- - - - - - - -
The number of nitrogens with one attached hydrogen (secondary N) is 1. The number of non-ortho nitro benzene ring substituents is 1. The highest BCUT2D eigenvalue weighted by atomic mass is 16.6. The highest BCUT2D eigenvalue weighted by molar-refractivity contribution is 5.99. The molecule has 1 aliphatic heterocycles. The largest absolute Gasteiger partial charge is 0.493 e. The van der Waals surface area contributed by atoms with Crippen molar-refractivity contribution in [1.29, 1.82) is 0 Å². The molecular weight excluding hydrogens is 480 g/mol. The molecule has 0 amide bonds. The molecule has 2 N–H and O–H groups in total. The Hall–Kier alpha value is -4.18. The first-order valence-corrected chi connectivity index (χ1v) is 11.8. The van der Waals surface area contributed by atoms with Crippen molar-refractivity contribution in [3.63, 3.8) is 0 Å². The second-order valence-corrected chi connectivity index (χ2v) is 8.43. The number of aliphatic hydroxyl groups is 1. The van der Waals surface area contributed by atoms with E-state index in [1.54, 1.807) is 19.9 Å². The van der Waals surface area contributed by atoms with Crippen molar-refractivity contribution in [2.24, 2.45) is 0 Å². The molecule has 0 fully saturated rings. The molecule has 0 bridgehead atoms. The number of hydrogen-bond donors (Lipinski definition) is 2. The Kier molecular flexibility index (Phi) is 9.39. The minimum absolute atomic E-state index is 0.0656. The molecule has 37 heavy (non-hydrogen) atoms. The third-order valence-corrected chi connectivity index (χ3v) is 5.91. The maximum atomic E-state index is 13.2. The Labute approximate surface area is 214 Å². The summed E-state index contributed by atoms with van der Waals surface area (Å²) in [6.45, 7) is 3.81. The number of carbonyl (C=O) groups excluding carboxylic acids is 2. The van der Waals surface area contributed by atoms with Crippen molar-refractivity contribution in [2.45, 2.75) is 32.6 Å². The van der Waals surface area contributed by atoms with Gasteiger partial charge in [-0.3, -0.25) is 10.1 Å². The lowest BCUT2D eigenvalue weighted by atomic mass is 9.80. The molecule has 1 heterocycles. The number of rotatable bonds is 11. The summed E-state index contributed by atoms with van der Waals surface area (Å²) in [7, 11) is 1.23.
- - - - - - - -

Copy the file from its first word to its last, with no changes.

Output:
The number of nitrogens with one attached hydrogen (secondary N) is 1. The number of non-ortho nitro benzene ring substituents is 1. The highest BCUT2D eigenvalue weighted by atomic mass is 16.6. The highest BCUT2D eigenvalue weighted by molar-refractivity contribution is 5.99. The molecule has 1 aliphatic heterocycles. The largest absolute Gasteiger partial charge is 0.493 e. The van der Waals surface area contributed by atoms with Crippen molar-refractivity contribution in [1.29, 1.82) is 0 Å². The molecular weight excluding hydrogens is 480 g/mol. The molecule has 0 amide bonds. The molecule has 2 N–H and O–H groups in total. The Hall–Kier alpha value is -4.18. The first-order valence-corrected chi connectivity index (χ1v) is 11.8. The van der Waals surface area contributed by atoms with Crippen molar-refractivity contribution in [3.63, 3.8) is 0 Å². The second-order valence-corrected chi connectivity index (χ2v) is 8.43. The number of aliphatic hydroxyl groups is 1. The van der Waals surface area contributed by atoms with E-state index in [1.54, 1.807) is 19.9 Å². The van der Waals surface area contributed by atoms with Crippen molar-refractivity contribution in [2.24, 2.45) is 0 Å². The molecule has 0 fully saturated rings. The molecule has 0 bridgehead atoms. The number of hydrogen-bond donors (Lipinski definition) is 2. The Kier molecular flexibility index (Phi) is 9.39. The minimum absolute atomic E-state index is 0.0656. The molecule has 37 heavy (non-hydrogen) atoms. The third-order valence-corrected chi connectivity index (χ3v) is 5.91. The maximum atomic E-state index is 13.2. The Labute approximate surface area is 214 Å². The summed E-state index contributed by atoms with van der Waals surface area (Å²) in [6.45, 7) is 3.81. The number of carbonyl (C=O) groups excluding carboxylic acids is 2. The van der Waals surface area contributed by atoms with Crippen molar-refractivity contribution in [2.45, 2.75) is 32.6 Å². The van der Waals surface area contributed by atoms with Gasteiger partial charge in [-0.3, -0.25) is 10.1 Å². The lowest BCUT2D eigenvalue weighted by atomic mass is 9.80. The molecule has 1 heterocycles. The number of rotatable bonds is 11. The summed E-state index contributed by atoms with van der Waals surface area (Å²) in [7, 11) is 1.23.